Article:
Facebooktwitterredditlinkedintumblrmail

We’re deep into the silly season – also known as the race for the White House – and the number of candidates has reduced itself from the two rugby teams of January to the ping-pong match vs. the old soldier of February.

What kind of stories are they telling? First and foremost, they’re all saying “vote for me!”, but they’re craftily crafting their messages to speak to the world-view of people who they think are most likely to vote for them.

The heated ping-pong match on the Democratic side of the fence is interesting to watch, because both Hillary Clinton and Barack Obama have to hit hard, yet also have to ensure that they don’t hit so hard that they alienate a piece of their base.

Obama has an advantage on the stump, in person, since he’s a better, more stirring speaker than Clinton. Clinton has always seemed to be speaking from behind a wall of “good girl” – the studious policy wonk who is now trying to connect with people’s hearts. She has, however, built a bit more credibility after serving a full term in the Senate and then managing to get re-elected.

Obama is positioning himself as the agent of change. That part of his story seems to be connecting most powerfully with younger voters, much of whose lives have been spent under the leadership of the Bush and Clinton families.  He’s also using his story effectively to connect with the parts of the Democratic Party that identify themselves as “We’re Not Republicans”. That tag will mobilize a small portion of Democrats, but not enough to win a presidential election. (John Kerry told that story in ’04 – that sure worked out well for him, didn’t it?)

The real power of Obama’s story is in his position as the first serious black candidate for President. His story, and his very multi-culti background, help him to connect with a wide array of people, and seem to resonate particularly with the under-30 voter. If he wins, that connection will be the tipping point.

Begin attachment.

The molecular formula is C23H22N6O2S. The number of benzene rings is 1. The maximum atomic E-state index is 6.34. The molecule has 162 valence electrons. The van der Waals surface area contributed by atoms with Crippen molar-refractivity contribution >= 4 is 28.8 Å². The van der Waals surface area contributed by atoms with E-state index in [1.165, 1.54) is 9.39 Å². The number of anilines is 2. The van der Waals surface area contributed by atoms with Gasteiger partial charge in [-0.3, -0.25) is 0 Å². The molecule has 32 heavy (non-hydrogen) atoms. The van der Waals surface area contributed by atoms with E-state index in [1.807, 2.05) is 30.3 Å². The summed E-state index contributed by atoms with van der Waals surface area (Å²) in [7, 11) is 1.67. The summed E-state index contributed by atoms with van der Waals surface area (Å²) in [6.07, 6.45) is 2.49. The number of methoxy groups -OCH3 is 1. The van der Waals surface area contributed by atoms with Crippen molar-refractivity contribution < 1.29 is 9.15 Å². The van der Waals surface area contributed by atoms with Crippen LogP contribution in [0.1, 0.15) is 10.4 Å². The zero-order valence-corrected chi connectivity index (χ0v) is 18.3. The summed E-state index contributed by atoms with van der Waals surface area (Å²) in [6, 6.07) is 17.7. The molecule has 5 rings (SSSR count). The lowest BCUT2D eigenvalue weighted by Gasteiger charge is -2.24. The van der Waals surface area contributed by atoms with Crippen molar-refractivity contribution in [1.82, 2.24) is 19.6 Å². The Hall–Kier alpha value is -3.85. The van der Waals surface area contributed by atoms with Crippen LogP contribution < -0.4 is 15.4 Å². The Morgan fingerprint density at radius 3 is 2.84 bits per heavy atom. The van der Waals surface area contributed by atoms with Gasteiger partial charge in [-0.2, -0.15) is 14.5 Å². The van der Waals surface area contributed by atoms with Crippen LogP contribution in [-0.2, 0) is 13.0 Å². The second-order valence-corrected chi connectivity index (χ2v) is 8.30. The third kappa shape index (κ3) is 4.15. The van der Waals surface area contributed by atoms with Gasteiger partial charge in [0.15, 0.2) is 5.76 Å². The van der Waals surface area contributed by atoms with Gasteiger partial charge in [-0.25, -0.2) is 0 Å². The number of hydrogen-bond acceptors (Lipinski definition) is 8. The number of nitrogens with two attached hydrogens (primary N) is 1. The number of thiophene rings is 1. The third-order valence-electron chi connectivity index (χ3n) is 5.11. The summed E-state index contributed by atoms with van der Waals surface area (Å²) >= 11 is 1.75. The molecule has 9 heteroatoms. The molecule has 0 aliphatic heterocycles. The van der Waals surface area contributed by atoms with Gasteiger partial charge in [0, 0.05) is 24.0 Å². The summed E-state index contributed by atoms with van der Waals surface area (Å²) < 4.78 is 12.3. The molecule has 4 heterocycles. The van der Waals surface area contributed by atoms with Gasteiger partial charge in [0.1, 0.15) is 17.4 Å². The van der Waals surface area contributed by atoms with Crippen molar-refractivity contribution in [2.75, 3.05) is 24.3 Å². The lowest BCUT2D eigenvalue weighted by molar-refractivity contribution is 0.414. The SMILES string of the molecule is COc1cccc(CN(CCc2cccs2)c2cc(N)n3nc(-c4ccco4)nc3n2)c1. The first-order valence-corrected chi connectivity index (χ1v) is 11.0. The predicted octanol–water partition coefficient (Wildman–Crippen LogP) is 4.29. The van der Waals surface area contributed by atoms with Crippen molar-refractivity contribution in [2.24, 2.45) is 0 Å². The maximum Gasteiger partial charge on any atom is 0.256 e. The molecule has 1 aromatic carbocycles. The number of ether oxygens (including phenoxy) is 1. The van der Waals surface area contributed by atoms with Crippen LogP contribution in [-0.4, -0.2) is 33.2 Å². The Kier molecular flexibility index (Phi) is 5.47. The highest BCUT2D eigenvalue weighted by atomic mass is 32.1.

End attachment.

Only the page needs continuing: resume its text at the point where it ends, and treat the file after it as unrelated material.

The outsider story that Obama tells is in stark contrast to the “voice of experienced leadership” story that Clinton is telling. She’s got passionate support from the parts of the Democratic Party that feel like they’ve been wandering in the wilderness since the end of Bill Clinton’s second term. Bill Clinton has, at times, been a liability during her campaign, though – South Carolina springs to mind – and he’s carrying a lot of baggage. Who can look at him and not think of either cigars or Monica Lewinsky? At least for a moment?

Hillary also has not been able to mobilize all Democratic women on her behalf. She has a number of women supporters, yet she hasn’t seen the wholesale support that she likely expected when she started her run. This might be the lingering after-effects of her posture during the 1992 campaign, when she seemed to look down on cookie-baking. Her image has softened in the last decade, yet she’s still working to overcome some backlash from the mommy-track.

Obama and Clinton are duking it out, getting close to the gone-too-far line almost daily. Clinton is trying to paint Obama as a word-stealing poser, a man who can’t craft his own story without taking words out of the mouths of others. Obama threads his story with references to 20th century solutions to 21st century problems – a pointed smack at the occupants of the White House at the end of the last century.

On the Democratic side, my money’s on the fresher story – Obama has built considerable momentum, but the race for the nomination isn’t over yet. Next Tuesday’s primaries in Texas and Ohio will put a nail in the coffin of someone’s candidacy – stay tuned for how that story winds up.

On the Republican side, John McCain’s bus – straight talk or not – keeps rolling. McCain’s story connects strongly with moderate Republicans, and he’s morphed his story enough that he’s created buy-in with the conservatives that didn’t support him in 2000. His straight talk line is a bit played because of that story-morphing, but it’s worked well enough to knock off the early front-runner, Mitt Romney, and he now has the field with no real competition.

McCain can count on mobilizing the social conservatives, the Iraq hawks, Glenn Beck fans, and die-hard Republicans. Current poll stats show that McCain vs. Obama, Obama holds the advantage; McCain vs. Clinton, McCain is ahead. At least today. Of course, since the election isn’t until NOVEMBER…there’s still a lot of story to be told.

There are many banana peels littered across the political path (paging Ms. Lewinsky, there’s a party waiting for you in the cigar bar). And enough time left for many of them to be stepped on, by somebody. Stay tuned…

That’s my story, and I’m stickin’ to it.

Facebooktwitterredditlinkedintumblrmail